Wednesday January 28, 2015, 1:25pm PST
By Teresa Matich - Exclusive to Rare Earth Investing News
Lately there have been several new discoveries of rare earths mineralization, and at least one company has expanded mineralization at its project through additional drilling.
The news is encouraging in that while rare earths are not actually very rare in terms of distribution in the Earth's crust, it's difficult to find deposits that are economically mineable. On that note, here's a look at a few companies that have come out with interesting results in the past week or so.
Search Minerals (TSXV:SMY)
On Tuesday, Search Minerals reported a new rare earths discovery in the Port Hope Simpson rare earth element (REE) district in Labrador. It is the company's second REE discovery in the area, with the first being the Foxtrot deposit.
So far the new prospect, called Deepwater Fox, has the potential to be wider than Foxtrot, and could be up to 500 meters long and 34 meters wide. The company has noted that assay results are "generally higher than any of those at Foxtrot." Assay highlights include:
•5.96 meters of 1,433 ppm yttrium, 2,156 ppm neodymium, 48 ppm terbium and 286 ppm dysprosium
•17.5 meters of 1,284 ppm yttrium, 1,893 ppm neodymium, 41 ppm terbium and 241 ppm dysprosium
"These initial channel results from Deepwater Fox are very encouraging. They support and strengthen our business strategy for Search Minerals which is to develop the Foxtrot Project first and self-fund the development of the 100% owned REE District," said Search Minerals' interim president and CEO, Jim Clucas, in a statement.
Search owns over 20 more prospects in the district, and Clucas said the company continues to advance them.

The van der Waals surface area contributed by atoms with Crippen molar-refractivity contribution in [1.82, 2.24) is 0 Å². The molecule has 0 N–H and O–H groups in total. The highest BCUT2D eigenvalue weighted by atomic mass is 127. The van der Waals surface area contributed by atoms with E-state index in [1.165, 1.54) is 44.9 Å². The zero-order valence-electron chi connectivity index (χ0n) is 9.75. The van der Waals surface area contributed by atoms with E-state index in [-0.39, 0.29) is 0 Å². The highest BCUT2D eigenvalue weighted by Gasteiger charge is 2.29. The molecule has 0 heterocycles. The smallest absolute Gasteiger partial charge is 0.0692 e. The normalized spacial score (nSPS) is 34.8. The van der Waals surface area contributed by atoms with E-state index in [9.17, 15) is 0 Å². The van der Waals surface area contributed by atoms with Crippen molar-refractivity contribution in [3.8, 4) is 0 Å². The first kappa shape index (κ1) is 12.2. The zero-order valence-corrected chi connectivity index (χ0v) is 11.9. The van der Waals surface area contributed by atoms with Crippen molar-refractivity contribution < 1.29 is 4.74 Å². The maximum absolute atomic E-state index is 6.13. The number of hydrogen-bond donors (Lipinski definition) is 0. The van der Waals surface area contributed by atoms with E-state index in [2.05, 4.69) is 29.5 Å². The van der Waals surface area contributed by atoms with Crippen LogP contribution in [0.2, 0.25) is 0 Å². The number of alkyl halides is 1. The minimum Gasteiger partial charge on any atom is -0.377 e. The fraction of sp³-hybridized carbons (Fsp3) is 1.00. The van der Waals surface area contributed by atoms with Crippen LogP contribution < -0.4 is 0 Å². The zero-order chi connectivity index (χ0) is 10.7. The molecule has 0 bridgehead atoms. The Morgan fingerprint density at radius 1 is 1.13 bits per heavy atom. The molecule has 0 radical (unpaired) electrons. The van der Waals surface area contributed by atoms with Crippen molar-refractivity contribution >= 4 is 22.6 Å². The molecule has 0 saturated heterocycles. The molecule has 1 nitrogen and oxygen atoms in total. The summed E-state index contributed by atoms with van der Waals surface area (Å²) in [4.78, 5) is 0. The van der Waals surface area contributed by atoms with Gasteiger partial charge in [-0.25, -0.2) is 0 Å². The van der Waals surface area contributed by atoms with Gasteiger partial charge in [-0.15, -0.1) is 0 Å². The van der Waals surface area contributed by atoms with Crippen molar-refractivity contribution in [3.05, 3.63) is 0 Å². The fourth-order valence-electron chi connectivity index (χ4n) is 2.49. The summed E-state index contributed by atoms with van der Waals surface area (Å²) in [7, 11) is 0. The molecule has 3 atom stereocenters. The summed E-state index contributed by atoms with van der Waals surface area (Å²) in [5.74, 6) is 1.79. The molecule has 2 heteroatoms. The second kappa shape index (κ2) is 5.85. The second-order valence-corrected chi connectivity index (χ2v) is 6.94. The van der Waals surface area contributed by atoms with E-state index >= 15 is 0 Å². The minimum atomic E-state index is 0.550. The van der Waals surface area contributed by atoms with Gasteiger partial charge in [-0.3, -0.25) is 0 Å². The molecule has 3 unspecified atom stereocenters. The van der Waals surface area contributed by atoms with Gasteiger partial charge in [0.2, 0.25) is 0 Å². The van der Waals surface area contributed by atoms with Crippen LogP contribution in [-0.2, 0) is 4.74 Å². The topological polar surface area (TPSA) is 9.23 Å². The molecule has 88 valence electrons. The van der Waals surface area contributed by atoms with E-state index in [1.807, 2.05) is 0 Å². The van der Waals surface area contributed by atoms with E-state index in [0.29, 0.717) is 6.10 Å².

Ucore Rare Metals (TSXV:UCU)
While Ucore didn't announce a new discovery, the company did report a respectable expansion to the mineralization at its Bokan-Dotson Ridge project in Alaska. The company conducted a 17-hole drill program at Bokan in 2014, and five of those holes were aimed at testing for mineralization at depths greater than the existing deposit.
The results came up positive, as all five holes intersected mineralization an average of 100 meters below all previous drill intersections. Currently, the average depth of the resource at Bokan stands at about 220 meters.
What's more, the grade and rare earth content of those results is consistent with the existing resource, adding further weight to the potential for "significant resource expansion" at Bokan. The market seems to have been modestly happy with the results — on Wednesday, when Ucore announced the news, its share price rose just over 4 percent.
US-based private company RioSol and its Peruvian arm, Compania Minera Rio Sol, got a lot of attention when they announced a huge rare earths discovery in Peru last month. The companies followed up with more details on the discovery last Thursday.
Citing a report on the Capacscaya site and adjacent claims that was finalized in January, RioSol said that geologists have confirmed the site has "the highest range of rare earth metals in Peru." More specifically, neodymium, which is a relatively in-demand rare earth used in the strongest rare earth magnets available, ranked highly. Europium and yttrium, which are used in phosphorescent materials for lighting applications, also ranked high in the study.
"Capacscaya contains both light- and heavy rare earth elements and metals, as well as copper, zinc, cobalt, aluminum, iron and other base metals," the report states. "It proves that the potential for rare earth elements exists outside of China with significant opportunity for development of new production in Peru." Further exploration is expected to take place at the claim in 2015.
Certainly, it is heartening for both investors and end users to see further exploration taking place for rare earths deposits outside of China. Those interested in the critical metals space will no doubt be keeping an eye on the growing number of rare earths projects throughout the year.